Colombo’s “fastest growing tourism” status obtained at the poor’s expense
4 July 2015
MasterCard’s latest Global Destination Cities Index has ranked Colombo, the Sri Lankan capital, as the world’s fastest growing tourist destination. Based on data collected since 2009, Colombo scored a cumulative annual growth rate of 21 percent, ahead of the second and third cities—Chengdu, in China, and Abu Dhabi, in the United Arab Emirates—which scored 20.7 and 20.4 respectively.
The MasterCard Index (MCI) is based on the number of international visitors to 132 cities and how much they spend during their visit. What the index does not reveal is that Colombo’s “fastest growing” status was a result of the eviction of thousands of poor families to make way for high-rise commercial buildings, luxury hotels, condominiums and leisure parks.
Former President Mahinda Rajapakse seized on the news, declaring it to be “my government’s achievement” and one that gave him a “tremendous pride.” He said that after the war against the Liberation Tigers of Tamil Eelam (LTTE) his government embarked on an “ambitious program to uplift the city of Colombo.” The priority areas, he said, included the clearing of waterways, flood prevention, slum clearance, new housing estates, improved garbage collection and the construction of new parks and walkways.
Colombo city’s development program was assigned to his brother, the then defence secretary Gotabhaya Rajapakse. The former defence secretary also said he was “truly delighted” with the city’s ranking.
Former President Rajapakse and his brother are cynically covering up both the ruthless methods employed to carry out this “development work” and the interests that benefited from it. Following its bloody victory over the separatist LTTE, Rajapakse’s government declared “economic war” against workers and the poor. It vowed to convert Colombo into a major South Asia commercial hub, attracting international investors and wealthy tourists.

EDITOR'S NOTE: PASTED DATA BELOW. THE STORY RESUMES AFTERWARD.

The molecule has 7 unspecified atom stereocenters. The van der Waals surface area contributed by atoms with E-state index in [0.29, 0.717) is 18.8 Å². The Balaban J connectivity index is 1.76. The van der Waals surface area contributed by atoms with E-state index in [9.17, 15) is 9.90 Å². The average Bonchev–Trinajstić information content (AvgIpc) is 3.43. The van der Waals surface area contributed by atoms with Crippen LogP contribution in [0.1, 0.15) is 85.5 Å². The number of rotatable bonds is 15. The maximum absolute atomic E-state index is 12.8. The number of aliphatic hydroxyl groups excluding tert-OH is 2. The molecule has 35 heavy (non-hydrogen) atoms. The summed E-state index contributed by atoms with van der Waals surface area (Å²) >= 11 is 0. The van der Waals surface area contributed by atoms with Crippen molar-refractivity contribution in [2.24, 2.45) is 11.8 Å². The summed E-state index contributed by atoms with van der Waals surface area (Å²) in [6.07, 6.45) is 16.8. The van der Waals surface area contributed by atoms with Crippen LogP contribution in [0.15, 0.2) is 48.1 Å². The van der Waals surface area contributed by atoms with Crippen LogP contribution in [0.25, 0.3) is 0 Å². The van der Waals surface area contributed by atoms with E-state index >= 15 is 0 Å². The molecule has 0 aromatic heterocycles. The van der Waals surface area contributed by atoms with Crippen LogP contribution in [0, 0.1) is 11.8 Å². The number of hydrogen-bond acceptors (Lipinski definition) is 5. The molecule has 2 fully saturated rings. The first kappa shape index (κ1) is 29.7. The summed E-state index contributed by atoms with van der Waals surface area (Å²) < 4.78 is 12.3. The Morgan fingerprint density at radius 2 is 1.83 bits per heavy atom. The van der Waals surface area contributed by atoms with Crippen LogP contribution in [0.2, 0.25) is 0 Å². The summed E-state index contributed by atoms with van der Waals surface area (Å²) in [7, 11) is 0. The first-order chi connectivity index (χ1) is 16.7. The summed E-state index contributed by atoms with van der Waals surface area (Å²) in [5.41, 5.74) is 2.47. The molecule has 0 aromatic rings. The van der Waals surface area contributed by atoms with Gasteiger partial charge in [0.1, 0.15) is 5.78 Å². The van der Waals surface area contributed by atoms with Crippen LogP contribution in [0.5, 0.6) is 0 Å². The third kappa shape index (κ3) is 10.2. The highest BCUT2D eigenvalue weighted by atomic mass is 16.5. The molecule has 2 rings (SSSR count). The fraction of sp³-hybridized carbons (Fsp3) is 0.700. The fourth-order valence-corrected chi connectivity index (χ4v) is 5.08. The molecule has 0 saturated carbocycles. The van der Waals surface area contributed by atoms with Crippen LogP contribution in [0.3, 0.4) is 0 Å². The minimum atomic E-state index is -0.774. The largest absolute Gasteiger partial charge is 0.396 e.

The government and media claimed that Colombo’s inner-city slums and the poor themselves were responsible for floods and various other social evils. Plans were made to evict about 135,000 families and demolish their homes, supposedly to beautify the city. Poor families were promised high-rise flats with better facilities. In order to crush any popular opposition to the program, former President Rajapakse placed the Urban Development Authority (UDA) and the Land Reclamation and Development Board, two civilian agencies, under the defence ministry.
The World Bank backed the program and provided a $US223 million low-interest loan to the Metro Colombo Urban Development Project. Roads and canals were developed and historical buildings, such as Dutch Hospital, Independence Arcade and the Race Course, restored and refurbished.
Thousands of poor families have been evicted over the past six years, including from Slave Island, Fort, Vanathmulla, Dematagoda, Narahenpita and Bluemendhal. Most of those evicted lost their livelihoods as well as their homes. Those who resisted were forcibly removed by police commandos and on some occasions by the military.